Third, and relatedly, discursively enabling microbial participation should provoke reconsidering responsible research in a multispecies light and, in so doing, attending to how synthetic biology operates with and has stakeholders amongst complex, diverse communities of humans and non-humans. Framing responsible research as a multispecies activity expands – and, indeed, improves the basic framework for conceptualizing synthetic biology’s overarching goals for synthetic biology: to create better futures (Ginsberg 2017). These futures can never be just about designers and designers’ needs, or indeed about humans and humans’ needs. Future worlds will be inhabited by everyone, broadly defined and including many varieties of living creatures. Work toward “better” futures must take into account the needs and goods of yeast, bacteria, scientists, other “species” of humans, and all of the others who will inhabit the future and participate in creating it.
In invoking the presence, valuable contributions, and even “stakes” of nonhuman research participants, I in no way mean to elude the gross and inevitable inequalities amongst scientists and their microbial and other nonhuman research participants that have been discussed across multispecies animal research. Investigating whether and how similarly structured inequalities might matter for multispecies microbial research is, perhaps, part of the agenda for multispecies responsible research that takes microbial life into account. As Stengers uses the term “obligate,” and Despret and Meuret (2016) after her, discursively structuring scientific research to allow for such questions obligates us to ask such questions, and to pay attention to how research interacts with others, broadly conceived. To the extent that we are always invariably living and working in multispecies community – thus, always – the starting point for conducting research responsibly to produce future worlds that serve everyone well, human and not, must be acknowledging the presence, participation, and worth of the nonhumans.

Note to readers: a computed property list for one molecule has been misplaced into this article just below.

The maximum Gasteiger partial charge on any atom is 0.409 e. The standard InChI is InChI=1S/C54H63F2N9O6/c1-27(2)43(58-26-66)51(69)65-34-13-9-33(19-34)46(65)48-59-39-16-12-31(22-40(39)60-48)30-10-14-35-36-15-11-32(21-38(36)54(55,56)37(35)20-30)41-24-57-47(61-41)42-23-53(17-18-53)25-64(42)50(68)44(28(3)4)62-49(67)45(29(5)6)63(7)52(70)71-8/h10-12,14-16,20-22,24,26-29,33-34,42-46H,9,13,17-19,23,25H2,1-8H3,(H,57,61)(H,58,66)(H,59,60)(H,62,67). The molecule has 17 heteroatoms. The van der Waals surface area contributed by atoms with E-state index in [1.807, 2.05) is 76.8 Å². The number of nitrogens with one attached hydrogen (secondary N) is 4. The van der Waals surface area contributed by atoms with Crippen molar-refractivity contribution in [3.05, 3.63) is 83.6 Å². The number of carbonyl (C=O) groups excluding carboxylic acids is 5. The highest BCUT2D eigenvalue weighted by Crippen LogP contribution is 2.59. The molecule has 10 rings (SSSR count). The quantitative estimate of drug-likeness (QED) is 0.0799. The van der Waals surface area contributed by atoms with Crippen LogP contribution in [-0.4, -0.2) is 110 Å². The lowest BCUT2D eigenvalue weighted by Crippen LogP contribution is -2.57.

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This article draws upon a poster presented at the 2016 SB7.0 conference in Singapore and talks presented at the Symposium on Synthetic Biology, Metaphors, and Responsible Research at the University of Nottingham and the Science in Public conference at the University of Sheffield in 2016. It owes much to conversations with participants at all of these events and to extensive and productive exchanges with Darek Abramchik, Jane Calvert, Josh Evans, Katarina Johnnson, Anna Krzywoszynska, Carmen McLeod, Alexandra Sexton, and Roy Walker.
This work was supported through grants from the Biological and Biotechnological Sciences Research Council (BB/M005690/1, ERASynBio-IESY) and the European Research Council (ERC 616510-ENLIFE).
ES is a research fellow in Science, Technology, and Innovation Studies at the University of Edinburgh, where her research principally concerns the development of yeast as a research tool in multispecies perspective. Her degrees are in science communication, rhetoric and writing studies, and microbiology.
The author declares that she has no competing interests.